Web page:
Half True. In 2016, Trump campaigned on a promise to repeal and exchange the Affordable Care Act, or ACA. In the White House, Trump supported a failed effort to just do that. He repeatedly stated he would dismantle the well being care regulation in marketing campaign stops and social media posts all through 2023. In March, nevertheless, Trump walked again this stance, writing on his Truth Social platform that he “isn’t running to terminate” the ACA however to make it “better” and “less expensive.” Trump hasn’t stated how he would do that. He has often promised Obamacare replacement plans with out ever producing one.

Trump: “The problem [Democrats] have is they’re radical, because they will take the life of a child in the eighth month, the ninth month, and even after birth.”

False. Willfully terminating a new child’s life is infanticide and unlawful in each U.S. state. 

Most elected Democrats who’ve spoken publicly about this have stated they help abortion beneath Roe v. Wade’s normal, which allowed entry as much as fetal viability — sometimes round 24 weeks of being pregnant, when the fetus can survive exterior the womb. Many Democrats have additionally stated they help abortions previous this level if the treating doctor deems it crucial.

Medical specialists say conditions leading to fetal dying within the third trimester are uncommon — fewer than 1% of abortions within the U.S. happen after 21 weeks — and sometimes contain deadly fetal anomalies or life-threatening emergencies affecting the pregnant particular person. For fetuses with very quick life expectations, docs could induce labor and supply palliative care. Some households select this feature when going through diagnoses that restrict their infants’ survival to minutes or days after supply.

Some Republicans who’ve made claims much like Trump’s level to Democratic help of the Women’s Health Protection Act of 2022, which might have prohibited many state authorities restrictions on entry to abortion, citing the invoice’s provisions that say suppliers and sufferers have the proper to carry out and obtain abortion companies with out sure limitations or necessities that might impede entry. Anti-abortion advocates say the invoice, which failed within the Senate by a 49-51 vote, would have created a loophole that eradicated any limits on abortions later in being pregnant.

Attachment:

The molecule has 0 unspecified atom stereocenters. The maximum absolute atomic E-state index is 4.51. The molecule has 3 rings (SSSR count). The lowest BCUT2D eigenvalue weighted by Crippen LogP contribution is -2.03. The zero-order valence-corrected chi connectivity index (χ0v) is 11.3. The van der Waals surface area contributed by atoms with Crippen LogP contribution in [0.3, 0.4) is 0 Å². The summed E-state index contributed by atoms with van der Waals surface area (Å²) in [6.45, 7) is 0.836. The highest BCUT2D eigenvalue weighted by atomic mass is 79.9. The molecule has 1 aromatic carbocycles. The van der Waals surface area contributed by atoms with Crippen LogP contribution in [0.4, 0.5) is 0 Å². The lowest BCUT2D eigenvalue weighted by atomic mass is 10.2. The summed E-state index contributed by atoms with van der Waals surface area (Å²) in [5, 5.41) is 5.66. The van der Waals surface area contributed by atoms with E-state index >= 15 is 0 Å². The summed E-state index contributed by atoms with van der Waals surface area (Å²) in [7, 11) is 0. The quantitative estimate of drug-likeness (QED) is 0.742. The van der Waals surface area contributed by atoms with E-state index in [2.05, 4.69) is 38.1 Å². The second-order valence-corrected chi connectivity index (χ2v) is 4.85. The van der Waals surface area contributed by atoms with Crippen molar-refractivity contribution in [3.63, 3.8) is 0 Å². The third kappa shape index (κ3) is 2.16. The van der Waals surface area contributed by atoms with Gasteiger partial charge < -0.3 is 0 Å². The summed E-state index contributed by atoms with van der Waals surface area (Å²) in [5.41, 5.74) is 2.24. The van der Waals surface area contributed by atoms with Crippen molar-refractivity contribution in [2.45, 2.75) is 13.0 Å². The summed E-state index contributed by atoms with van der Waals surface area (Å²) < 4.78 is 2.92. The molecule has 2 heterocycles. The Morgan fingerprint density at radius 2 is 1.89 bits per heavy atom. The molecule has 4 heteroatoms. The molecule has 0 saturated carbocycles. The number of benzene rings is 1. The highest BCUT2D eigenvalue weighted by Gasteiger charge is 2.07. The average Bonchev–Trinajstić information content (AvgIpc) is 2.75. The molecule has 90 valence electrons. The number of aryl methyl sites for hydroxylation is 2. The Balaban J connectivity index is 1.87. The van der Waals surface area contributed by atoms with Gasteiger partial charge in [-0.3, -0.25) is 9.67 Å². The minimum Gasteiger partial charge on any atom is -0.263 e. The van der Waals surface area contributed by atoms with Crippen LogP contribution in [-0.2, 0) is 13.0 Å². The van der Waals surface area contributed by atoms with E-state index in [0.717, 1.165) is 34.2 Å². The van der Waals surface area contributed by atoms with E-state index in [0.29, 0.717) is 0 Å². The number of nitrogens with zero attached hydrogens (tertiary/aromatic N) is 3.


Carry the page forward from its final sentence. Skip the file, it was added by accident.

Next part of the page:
Alina Salganicoff, director of KFF’s Women’s Health Policy program, stated the laws would have allowed well being suppliers to carry out abortions with out obstacles resembling ready durations, medically pointless checks and in-person visits, or different restrictions. The invoice would have allowed an abortion after viability when, in response to the invoice, “in the good-faith medical judgment of the treating health care provider, continuation of the pregnancy would pose a risk to the pregnant patient’s life or health.”

Trump: “Social Security, he’s destroying it, because millions of people are pouring into our country, and they’re putting them onto Social Security. They’re putting them onto Medicare, Medicaid.”

False. It’s wrong to say that immigration will destroy Social Security. Social Security’s fiscal challenges stem from a scarcity of employees in contrast with beneficiaries.

Immigration is way from a fiscal fix-all for Social Security’s challenges. But having extra immigrants within the United States would seemingly improve the worker-to-beneficiary ratio, doubtlessly for many years, thus extending this system’s solvency.

Most immigrants within the U.S. with out authorized permission are additionally ineligible for Social Security. However, individuals who entered the U.S. with out authorization and had been granted humanitarian parole — short-term permission to remain within the nation — for a couple of 12 months are eligible for advantages from this system.

Immigrants missing authorized residency within the U.S. are usually ineligible to enroll in federally funded well being care protection resembling Medicare and Medicaid. (Some states provide Medicaid protection beneath state-funded programs no matter immigration standing. Immigrants are eligible for emergency Medicaid no matter their authorized standing.)